There’s a set of English town names that sound more like settings for P.G. Wodehouse comedies or Agatha Christie mysteries than real places¯Bishop’s Waltham, for instance, a little place in Hampshire where Ivy Smith was baptized this month. I mention this only because she was 101 years old at the time, apparently a regular churchgoer who somehow never got around to baptism before now. "Procrastination is the thief of time," as the very English Mr. Micawber once proclaimed. "Collar him!"
Can poetry matter? The problem with most poetry these days is low ambitions. Oh, I know, Shelley once explained that poets are the unacknowledged legislators of the world, but what many of them want is to be the world’s acknowledged legislators. And so a huge amount of political verse is poured out these days to try to change the world. But it still has low ambitions, as poetry, never seeking to use poetry as the fundamental art by which we try to understand the human condition in general and our own times in particular.
So maybe it’s worth mentioning that the poet and translator Charles Martin has just published in the Hudson Review what seems, on first reading, the poem of the year¯and it has, precisely, such high ambitions. Called "After 9/11," the poem can be read online at the Hudson Review .
We lived in an apartment on the ridge
Running along Manhattan’s northwest side,
On a street between the Cloisters and the Bridge,
On a hill George Washington once fortified
Terza rima is always hard¯I mean, this is a romance-language verse form, designed for a language like Italian where every third word rhymes, and in a rhyme-poor language like English, it is always a virtuoso feat. Still, even done well, it usually sounds a little forced and artificial. So listen to the smoothness of the narrative Martin achieves:In an urban park: old men lost in thought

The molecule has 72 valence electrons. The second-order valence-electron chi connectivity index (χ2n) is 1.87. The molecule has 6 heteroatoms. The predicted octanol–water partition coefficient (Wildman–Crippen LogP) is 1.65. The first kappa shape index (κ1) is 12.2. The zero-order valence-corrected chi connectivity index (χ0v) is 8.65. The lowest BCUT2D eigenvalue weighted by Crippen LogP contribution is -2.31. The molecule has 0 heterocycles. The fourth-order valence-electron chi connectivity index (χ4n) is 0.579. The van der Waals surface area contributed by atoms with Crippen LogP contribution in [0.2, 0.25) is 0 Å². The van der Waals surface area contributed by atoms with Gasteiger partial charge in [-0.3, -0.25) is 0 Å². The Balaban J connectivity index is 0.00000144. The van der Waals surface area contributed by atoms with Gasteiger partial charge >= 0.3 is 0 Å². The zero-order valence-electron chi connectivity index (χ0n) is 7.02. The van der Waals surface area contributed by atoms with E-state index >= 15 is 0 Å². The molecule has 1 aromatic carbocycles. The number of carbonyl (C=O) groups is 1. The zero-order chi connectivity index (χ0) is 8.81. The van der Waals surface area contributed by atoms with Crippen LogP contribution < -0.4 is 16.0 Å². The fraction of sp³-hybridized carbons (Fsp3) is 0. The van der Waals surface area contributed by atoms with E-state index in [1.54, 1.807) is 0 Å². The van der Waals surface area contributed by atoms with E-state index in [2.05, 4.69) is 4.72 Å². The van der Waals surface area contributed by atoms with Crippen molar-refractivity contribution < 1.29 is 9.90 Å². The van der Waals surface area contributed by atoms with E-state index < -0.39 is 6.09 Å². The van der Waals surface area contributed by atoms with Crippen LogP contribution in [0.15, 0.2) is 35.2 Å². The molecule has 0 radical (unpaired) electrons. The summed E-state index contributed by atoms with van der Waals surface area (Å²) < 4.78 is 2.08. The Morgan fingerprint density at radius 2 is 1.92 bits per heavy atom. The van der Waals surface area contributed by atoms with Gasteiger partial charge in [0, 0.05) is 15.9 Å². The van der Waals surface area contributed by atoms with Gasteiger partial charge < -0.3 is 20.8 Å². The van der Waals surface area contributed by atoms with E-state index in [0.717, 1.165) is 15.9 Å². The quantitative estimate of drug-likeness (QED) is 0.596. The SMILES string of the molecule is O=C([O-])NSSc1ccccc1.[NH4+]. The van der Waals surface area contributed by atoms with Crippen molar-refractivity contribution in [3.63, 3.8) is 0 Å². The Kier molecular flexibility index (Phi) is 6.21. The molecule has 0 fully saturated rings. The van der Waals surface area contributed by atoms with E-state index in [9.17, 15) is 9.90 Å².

Advance their pawns against opponents’ kings
Or gossip beneath a sycamore’s high branches
All afternoon until the sunset brings
The teenagers to occupy their benches.
The park makes little of its history,
With only traces of the walls or trenches
Disputed, died by, and surrendered; we
Tread on the outline of a parapet
Pressed into asphalt unassertively,
And on a wall descending to the street,
Observe a seriously faded plaque
Acknowledging a still unsettled debt.
What strength of memory can summon back
That ghostly army of fifteen-year-olds
And their grandfathers?
. . . without warning,
Twin towers that rose up a quarter mile
Into a cloudless sky were, early one morning,
Wreathed in the smoke from interrupted flight,
When they and what burst into them were burning
Together, like a secret brought to light,
Like something we’d imagined but not known,
The intersection of such speed, such height¯
We went up on our roof and saw first one
And then the other silently unmake
Its outline, horrified, as it slid down,
Leaving a smear of ashes in its wake.
All building toward this ending:
. . . Time
Is an old man telling us how, long ago,
As a child in Brooklyn he went out to play,
And prodding the summer earth with his bare toe
Discovered a bone unburied in the clay,
From one of those whose rotting corpses filled
The hulks that settled into Wallabout Bay;
Time is the monument that he saw built
To turn their deaths into a victory,
Its base filled with their bones dredged out of silt;
Time is the silt grain polished by the sea,
The passageway that leads from one to naught;
Time is what argues with us constantly
Against the need to hold them all in thought,
Time is what places them beyond recall,
Against the need of the falling to be caught,
Against the woman who’s begun to fall
And the woman who is watching from below;
Time is the photo peeling from the wall,
The busboy, who came here from Mexico
And stepped off from a window ledge, aflame;
Time is the only outcome we will know,
Against the need of those lost to be claimed
(Their last words caught in our mobile phones)
Against the need of the nameless to be named
In our city built on unacknowledged bones.
This is the kind of ambition that poetry is supposed to have: a keening explanation, a better description of ourselves than we could manage on our own.